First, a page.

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ideas to get players to flesh out there characters


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#1 AnthonyVahle

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Posted 19 March 2014 - 06:34 PM

Now I am sure I can't be the only GM with this issue (or faced it in the past), but I am tending to find my group is approaching their characters from a rather one dimensional approach. What I am looking for was ways other GMs have managed to bring players more into the spirit of the game rather than 'I am a big gun, that is all' sort of game.

I came up with the idea of randomly allocated character traits, multiple for each character, representing the characters quirks and tastes,for example, clean freak and eternal optimist and awarding experience points for playing up these qualities in a significant manner.

What do you think? How do you deal with it?

Edited by AnthonyVahle, 19 March 2014 - 06:35 PM.


#2 Traejun

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Posted 20 March 2014 - 01:45 AM

I make all my players - regardless of system - write bios for their characters.  If they don't do it, they don't play.  Don't like it?  Find another campaign.

 

You may think that's just me being an ass.  Maybe you're right.  But I will say that in all my years GMing, I've concluded that when a player takes the time to write up a bio, they tend to both get a better feel for their character and get more attached to it.  It tends to bring out the good RP that fits the character they made.

 

I should also note that I often give bonus xp, skills and/or talents based on the bio/history.  It's not generally much, but its something free... and free is good.


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#3 Visitor Q

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Posted 20 March 2014 - 02:05 AM

You can always use the character motivation ideas in the various WH40K Core rule book i.e 'What do you love?'  'What do you hate?' etc.

 

I played with a GM who once had us fill out three questions

 

1) What is your greatest trait?: Answers were things like loyal, faith, calm etc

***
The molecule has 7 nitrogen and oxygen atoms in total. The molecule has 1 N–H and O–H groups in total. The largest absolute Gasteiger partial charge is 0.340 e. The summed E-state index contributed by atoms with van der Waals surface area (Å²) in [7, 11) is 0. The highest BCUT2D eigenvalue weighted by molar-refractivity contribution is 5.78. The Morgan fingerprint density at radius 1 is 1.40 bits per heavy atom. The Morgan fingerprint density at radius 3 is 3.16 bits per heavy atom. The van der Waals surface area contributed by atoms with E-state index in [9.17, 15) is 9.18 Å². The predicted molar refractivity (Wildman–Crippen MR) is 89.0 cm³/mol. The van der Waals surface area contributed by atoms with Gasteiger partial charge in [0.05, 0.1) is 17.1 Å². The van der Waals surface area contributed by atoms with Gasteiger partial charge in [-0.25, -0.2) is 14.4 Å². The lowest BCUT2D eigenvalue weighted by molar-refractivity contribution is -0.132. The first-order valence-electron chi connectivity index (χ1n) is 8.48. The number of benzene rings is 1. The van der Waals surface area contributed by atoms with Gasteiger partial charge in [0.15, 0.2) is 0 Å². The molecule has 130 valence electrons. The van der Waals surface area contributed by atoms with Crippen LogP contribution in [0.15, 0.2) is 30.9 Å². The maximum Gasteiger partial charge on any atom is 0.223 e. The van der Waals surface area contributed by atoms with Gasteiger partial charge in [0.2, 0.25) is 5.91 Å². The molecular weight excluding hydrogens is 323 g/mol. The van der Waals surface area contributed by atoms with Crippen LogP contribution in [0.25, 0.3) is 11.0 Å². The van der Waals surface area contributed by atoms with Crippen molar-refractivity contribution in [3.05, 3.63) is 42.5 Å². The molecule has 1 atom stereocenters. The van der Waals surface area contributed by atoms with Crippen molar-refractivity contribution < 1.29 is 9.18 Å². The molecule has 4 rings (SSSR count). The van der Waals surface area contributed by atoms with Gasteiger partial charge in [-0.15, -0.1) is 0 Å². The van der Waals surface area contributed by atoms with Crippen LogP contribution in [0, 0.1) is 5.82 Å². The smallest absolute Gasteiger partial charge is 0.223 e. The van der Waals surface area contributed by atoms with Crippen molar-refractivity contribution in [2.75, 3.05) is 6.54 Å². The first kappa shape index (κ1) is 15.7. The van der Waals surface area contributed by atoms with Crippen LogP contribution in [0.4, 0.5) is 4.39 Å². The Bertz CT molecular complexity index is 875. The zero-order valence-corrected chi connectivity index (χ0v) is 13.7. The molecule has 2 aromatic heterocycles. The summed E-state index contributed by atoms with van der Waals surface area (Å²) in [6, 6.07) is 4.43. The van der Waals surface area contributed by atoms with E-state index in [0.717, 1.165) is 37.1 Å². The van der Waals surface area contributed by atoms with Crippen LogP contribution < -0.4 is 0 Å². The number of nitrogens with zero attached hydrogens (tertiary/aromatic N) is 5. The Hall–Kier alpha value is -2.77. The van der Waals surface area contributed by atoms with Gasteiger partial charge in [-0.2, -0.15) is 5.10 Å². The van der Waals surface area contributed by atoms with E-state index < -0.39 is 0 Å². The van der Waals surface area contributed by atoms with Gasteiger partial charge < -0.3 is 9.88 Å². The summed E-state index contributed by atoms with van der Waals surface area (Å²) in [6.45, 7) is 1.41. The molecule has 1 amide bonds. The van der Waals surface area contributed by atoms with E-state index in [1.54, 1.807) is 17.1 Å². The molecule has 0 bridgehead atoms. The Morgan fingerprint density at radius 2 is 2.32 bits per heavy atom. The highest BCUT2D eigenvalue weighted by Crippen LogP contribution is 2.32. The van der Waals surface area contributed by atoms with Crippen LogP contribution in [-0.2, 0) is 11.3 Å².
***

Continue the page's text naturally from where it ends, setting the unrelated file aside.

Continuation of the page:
2) What's your weakness? Answers were things like cowardly forgetful etc

3) Dark Secret: This could be anything and was kept secret from everyone except the GM but included things like 'dabbled in witchcraft as a teenager' 'murdered a man 10 years ago' false identity' etc.  

 

Writing bios can be a very good and comprehensive way of making sure players engage with the story.  I think with bios it is all about the payoff.  If the GM has the PCs write bios then he should take the time to read them and respect them.  It can be frustrating if you write a bio and then the details never gets referenced even in passing.  Or worse the GM sets missions which would be completly contrary to what a PC or multiple PCs would be likely to do.



#4 venkelos

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Posted 20 March 2014 - 08:10 AM

I wish more people did this. In many games I play, I write way too much back story for my character, sometimes to justify them possessing some ability or position they otherwise might not have, and I feel a bit munchkiny, or because I work characters into stories, on the side, but many of my friends don't, or can't, do that. Whether it's because they don't know the world as well as they might need to, or because they have the attention span of a gnat, it can be a failing of theirs. In OW, I can also see where some might not want too much of a back story; these people in 40K are not important, and they've never done anything special, except go to die, like thousands of nameless others. Their world doesn't really allow for average people to do great things, and being easily killed might make doing the extra work feel wasted; I can see them making aspects of this argument, at least. Of my friends, I only have two who know more about 40K then I do (I might place my knowledge at 7/10), and they don't role-play so much. Even I don't know enough about many of the options available to slap together a good, in-depth background. Are we Cadian? Okay, now I have to research, as I don't know about the Steel Legion, the Longknives, or others nearly as well.

 

Heh, that comment went off in several directions, didn't it? Oh well, if you can get them to do this, it can help immensely. With so many groups saying "we/they don't know much about 40K", it could be a nice chance to sit down with them, and feed them fluff that they should know, so that they don't say/do something dumb, and break the immersion. Best of luck.



#5 AnthonyVahle

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Posted 20 March 2014 - 05:05 PM

Actually I like the short and sweet strength/weakness/ dark secret aproach... might give that a try.

#6 Cogniczar

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Posted 23 March 2014 - 02:40 PM

Create a Regiment History

 

Create Random Background tables with a mix of really innovative, really bad, and really zonky backgrounds.

 

Let them have a choice of creating their background or rolling randomly (and possibly becoming the obscura-addicted twitch whose willing to sell his body for drugs.)



#7 Braddoc

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Posted 24 March 2014 - 07:28 PM

I make all my players - regardless of system - write bios for their characters.  If they don't do it, they don't play.  Don't like it?  Find another campaign.

 

You may think that's just me being an ass.  Maybe you're right.  But I will say that in all my years GMing, I've concluded that when a player takes the time to write up a bio, they tend to both get a better feel for their character and get more attached to it.  It tends to bring out the good RP that fits the character they made.

 

I should also note that I often give bonus xp, skills and/or talents based on the bio/history.  It's not generally much, but its something free... and free is good.